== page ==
Knowing that each member of the community has unique responsibilities in keeping the Berkshires safe, we feel that the College administration has not implemented an effective approach to keeping students accountable for blatantly disregarding social distancing policies at the College. Indeed, Dean of the College Marlene Sandstrom aptly noted in a recent email to students, “… too many students are failing to abide by our rules on gatherings.” But it remains unclear whose responsibility it is to actually enforce social distancing when students will not amongst themselves. As a result, this responsibility has unfairly fallen upon Junior Advisors (JAs), which harms a necessary sense of trust and mutual understanding between JAs and first-years that informs the success of the entry system. Furthermore, putting JAs who are unpaid in an enforcement position blurs the line between JA and residential advisor. Additionally, many enforcement procedures have been placed on Campus Safety and Security (CSS), a team that is not well equipped to handle the unique challenges that the pandemic poses.
In some ways, it almost feels as if senior administration does not have a sense of how pervasive gatherings well over groups of 10 have become. In any case, the problem is clear: The bar for abiding by COVID social distancing rules is far too low.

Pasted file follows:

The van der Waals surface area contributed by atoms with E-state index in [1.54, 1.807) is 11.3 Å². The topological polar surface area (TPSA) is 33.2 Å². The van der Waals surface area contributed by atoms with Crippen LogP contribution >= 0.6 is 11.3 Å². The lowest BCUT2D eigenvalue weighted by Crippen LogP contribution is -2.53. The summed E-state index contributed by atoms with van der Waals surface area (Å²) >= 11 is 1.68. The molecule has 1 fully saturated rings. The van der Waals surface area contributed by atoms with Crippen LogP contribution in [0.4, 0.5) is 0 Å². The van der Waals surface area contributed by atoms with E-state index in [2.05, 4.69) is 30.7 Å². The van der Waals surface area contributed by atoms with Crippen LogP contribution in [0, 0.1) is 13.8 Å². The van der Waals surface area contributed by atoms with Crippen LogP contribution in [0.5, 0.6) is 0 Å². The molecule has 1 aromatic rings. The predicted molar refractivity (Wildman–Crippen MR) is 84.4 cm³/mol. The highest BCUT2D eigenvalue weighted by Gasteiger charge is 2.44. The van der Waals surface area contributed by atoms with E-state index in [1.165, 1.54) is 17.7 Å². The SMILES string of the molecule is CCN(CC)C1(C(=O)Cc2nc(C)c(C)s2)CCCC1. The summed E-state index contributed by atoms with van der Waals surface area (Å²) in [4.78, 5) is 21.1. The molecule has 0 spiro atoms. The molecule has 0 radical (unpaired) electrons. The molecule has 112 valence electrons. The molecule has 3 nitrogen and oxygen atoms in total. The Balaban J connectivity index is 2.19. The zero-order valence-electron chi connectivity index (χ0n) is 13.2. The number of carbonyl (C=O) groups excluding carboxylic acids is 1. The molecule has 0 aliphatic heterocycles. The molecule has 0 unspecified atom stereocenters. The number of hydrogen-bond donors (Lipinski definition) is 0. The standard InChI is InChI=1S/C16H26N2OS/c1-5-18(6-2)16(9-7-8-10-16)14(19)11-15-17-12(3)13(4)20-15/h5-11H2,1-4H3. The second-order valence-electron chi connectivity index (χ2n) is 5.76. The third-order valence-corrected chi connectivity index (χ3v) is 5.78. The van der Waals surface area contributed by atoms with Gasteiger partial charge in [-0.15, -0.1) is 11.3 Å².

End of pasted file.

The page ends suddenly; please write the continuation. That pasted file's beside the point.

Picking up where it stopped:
Having students, staff and faculty keep each other accountable is – understandably – not adequate. Peer-to-peer accountability alone, while important to uphold, disproportionately burdens JAs into an enforcement role, even as women and BIPOC JAs contend with inequitable power dynamics and the emotional labor that results.
There are several ways that the College can follow through on the commitments it had each individual sign in an effort to preserve public health. First, the College should make it clear that hosting large parties is grounds for asking the student to go remote. Secondly, a strike system should be set for going to parties that have more than 10 people. Those who repeatedly break social distancing should be recorded to keep track of strike systems.
Enforcing these rules is a complicated matter, given that there remains few roles built into College life that can adequately fill such a role. Given these limitations, the best solution seems to be a collaboration between students and CSS, tied with increased responsibilities for Residential Life Advisors (RLAs), to have productive conversations about the importance of adhering to social distancing rules. RLAs must play a larger role as a liaison between CSS, who would have to report large gatherings – a primary area of violations – and students.
Instead of having cases of violations be evaluated solely by the deans, a group of staff, faculty and students – much like the structure of the Honor and Disciplinary committee – should ensure that disciplinary processes are as transparent and fair as possible.
Students must take the public-health rules more seriously. The College, in turn, must do a better job of enforcing these rules. The safety of our community depends on it.
This editorial represents the opinion of the majority of the Record’s editorial board.